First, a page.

How do you view the relationship between digital art, tech and type? How do you think tech might shape the future of typographic design?

Software tool (Tech) + Type design (+ /) = Digital Art. From my point of view, type design itself is both digital art, and an embellishment of a digital art. Type design helps to enhance visual aesthetics and bring a certain impression to the audience. Different type design projects require a very different technique and design methodology. Specifically in typography design, it really depends on the theme and purposes of the project itself. Let’s say for a logo design project, traditionally, I would look for a suitable typeface to match the brand, or create a few geometric shapes and a colour scheme to suit the brand language. Then for a step forward, I would apply the logo into After Effects and edit it into motion graphics, kinetic typography and a video intro for my clients. But this is becoming the norm. There are more and more companies/clients looking for 3D or even 4D type animations applied with texture and visual effects, as well as the use of typography design in Virtual Reality and AR technology.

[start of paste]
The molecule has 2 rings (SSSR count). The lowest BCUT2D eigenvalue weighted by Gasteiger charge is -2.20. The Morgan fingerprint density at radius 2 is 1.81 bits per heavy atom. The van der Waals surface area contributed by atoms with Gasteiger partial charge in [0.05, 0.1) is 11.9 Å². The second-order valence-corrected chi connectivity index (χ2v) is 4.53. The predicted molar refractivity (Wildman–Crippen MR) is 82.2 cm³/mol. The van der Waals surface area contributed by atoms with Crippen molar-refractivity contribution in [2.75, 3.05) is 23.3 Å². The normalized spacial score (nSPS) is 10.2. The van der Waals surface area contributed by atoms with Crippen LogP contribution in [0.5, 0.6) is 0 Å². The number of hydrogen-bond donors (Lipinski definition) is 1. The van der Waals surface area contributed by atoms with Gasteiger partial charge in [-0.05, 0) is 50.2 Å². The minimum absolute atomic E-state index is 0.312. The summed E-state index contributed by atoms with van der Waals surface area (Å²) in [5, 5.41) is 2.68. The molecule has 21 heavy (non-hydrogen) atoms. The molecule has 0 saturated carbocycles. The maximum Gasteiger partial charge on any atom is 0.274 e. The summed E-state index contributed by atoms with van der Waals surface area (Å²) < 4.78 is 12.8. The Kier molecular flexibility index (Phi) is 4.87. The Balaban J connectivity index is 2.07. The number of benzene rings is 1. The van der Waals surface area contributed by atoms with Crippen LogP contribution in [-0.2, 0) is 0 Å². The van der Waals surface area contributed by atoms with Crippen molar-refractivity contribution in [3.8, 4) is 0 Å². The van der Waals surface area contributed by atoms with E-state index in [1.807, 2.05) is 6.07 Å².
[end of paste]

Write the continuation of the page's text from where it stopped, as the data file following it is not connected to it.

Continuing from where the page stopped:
Looking to the future, I believe type design with 3D texture will continue to be a trend. Aside from Adobe Suite, more and more designers will start to apply typography design in Blender 3D, Autodesk Maya and Cinema 4D…It will also be exciting to see more type design integrate into VR and AR technology with interactive design. Imagine a space where an audience can fully engage with “type” in 360 degree with 8K resolution. This in itself could be a revolution.

What are your favourite softwares/programs you’ve been working with or learning recently?

My favourite design software is definitely Adobe After Effects. It is such an ingenious program, and is extremely useful for many design projects. Ever since I picked up the AE tool, it’s been like a key to unlock a whole new design world. Its effect panel enables a static 2D image to turn into a moving 2D image, or even into a 3D animation. I also love how user friendly it is. I can control every visual and movement by inserting the exact number in position (X,Y, Z)/scale/rotate and take control of every effect that I apply in separate layers. The best effects for kinetic type design that I have learned in AE is “Turbulence Displacement”, “CC cylinder”, “Echo”, “CC Mr. Mercury” and “Reptile”, but there are so many more effects that I would love to learn and integrate into more design projects.

Thank you, Peri!

As a lasting note, Peri adds that sometimes the best inspiration simply comes from the creative process itself. ‘It could be setting up any online businesses, or learning a new skill-set, software, programming, or even just a new hobby’, she says. ‘By experimenting with a new skill-set and integrating new design methodologies, you can unlock so much creativity and innovative thinking…And as designers working in the creative industries, it is important for us to think about what design will stand for in the future; to think about how we can drive creativity and innovation further worldwide.’